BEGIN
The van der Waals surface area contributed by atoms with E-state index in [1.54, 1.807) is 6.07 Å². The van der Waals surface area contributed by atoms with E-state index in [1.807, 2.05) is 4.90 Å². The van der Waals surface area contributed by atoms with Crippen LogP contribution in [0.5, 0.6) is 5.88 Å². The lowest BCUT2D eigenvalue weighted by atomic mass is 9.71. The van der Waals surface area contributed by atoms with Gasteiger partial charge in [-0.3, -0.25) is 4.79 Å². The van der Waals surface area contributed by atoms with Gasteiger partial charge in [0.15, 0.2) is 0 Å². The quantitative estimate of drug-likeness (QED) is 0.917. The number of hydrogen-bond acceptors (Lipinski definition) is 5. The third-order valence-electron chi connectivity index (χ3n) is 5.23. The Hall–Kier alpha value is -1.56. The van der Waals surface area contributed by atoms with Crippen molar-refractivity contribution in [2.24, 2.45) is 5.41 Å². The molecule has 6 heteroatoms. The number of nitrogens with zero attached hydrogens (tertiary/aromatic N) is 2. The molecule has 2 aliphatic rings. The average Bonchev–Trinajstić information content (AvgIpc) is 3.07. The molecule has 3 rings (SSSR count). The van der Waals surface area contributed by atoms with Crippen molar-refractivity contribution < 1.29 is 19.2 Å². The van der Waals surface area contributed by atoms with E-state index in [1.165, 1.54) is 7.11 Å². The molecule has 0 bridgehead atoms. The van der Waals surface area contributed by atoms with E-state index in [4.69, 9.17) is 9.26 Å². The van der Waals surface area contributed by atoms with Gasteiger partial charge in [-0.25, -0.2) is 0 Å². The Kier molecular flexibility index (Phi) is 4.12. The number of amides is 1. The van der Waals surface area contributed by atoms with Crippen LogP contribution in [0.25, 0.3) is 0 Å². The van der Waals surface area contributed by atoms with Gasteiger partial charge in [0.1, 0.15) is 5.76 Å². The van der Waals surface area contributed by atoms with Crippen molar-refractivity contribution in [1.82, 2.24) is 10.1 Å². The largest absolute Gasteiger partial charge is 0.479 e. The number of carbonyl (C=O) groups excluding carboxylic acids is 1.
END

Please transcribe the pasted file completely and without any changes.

The van der Waals surface area contributed by atoms with E-state index in [1.54, 1.807) is 6.07 Å². The van der Waals surface area contributed by atoms with E-state index in [1.807, 2.05) is 4.90 Å². The van der Waals surface area contributed by atoms with Crippen LogP contribution in [0.5, 0.6) is 5.88 Å². The lowest BCUT2D eigenvalue weighted by atomic mass is 9.71. The van der Waals surface area contributed by atoms with Gasteiger partial charge in [-0.3, -0.25) is 4.79 Å². The van der Waals surface area contributed by atoms with Gasteiger partial charge in [0.15, 0.2) is 0 Å². The quantitative estimate of drug-likeness (QED) is 0.917. The number of hydrogen-bond acceptors (Lipinski definition) is 5. The third-order valence-electron chi connectivity index (χ3n) is 5.23. The Hall–Kier alpha value is -1.56. The van der Waals surface area contributed by atoms with Crippen molar-refractivity contribution in [2.24, 2.45) is 5.41 Å². The molecule has 6 heteroatoms. The number of nitrogens with zero attached hydrogens (tertiary/aromatic N) is 2. The molecule has 2 aliphatic rings. The average Bonchev–Trinajstić information content (AvgIpc) is 3.07. The molecule has 3 rings (SSSR count). The van der Waals surface area contributed by atoms with Crippen molar-refractivity contribution < 1.29 is 19.2 Å². The van der Waals surface area contributed by atoms with E-state index in [1.165, 1.54) is 7.11 Å². The molecule has 0 bridgehead atoms. The van der Waals surface area contributed by atoms with E-state index in [4.69, 9.17) is 9.26 Å². The van der Waals surface area contributed by atoms with Gasteiger partial charge in [-0.25, -0.2) is 0 Å². The Kier molecular flexibility index (Phi) is 4.12. The number of amides is 1. The van der Waals surface area contributed by atoms with Crippen LogP contribution in [0.25, 0.3) is 0 Å². The van der Waals surface area contributed by atoms with Gasteiger partial charge in [0.1, 0.15) is 5.76 Å². The van der Waals surface area contributed by atoms with Crippen molar-refractivity contribution in [1.82, 2.24) is 10.1 Å². The largest absolute Gasteiger partial charge is 0.479 e. The number of carbonyl (C=O) groups excluding carboxylic acids is 1.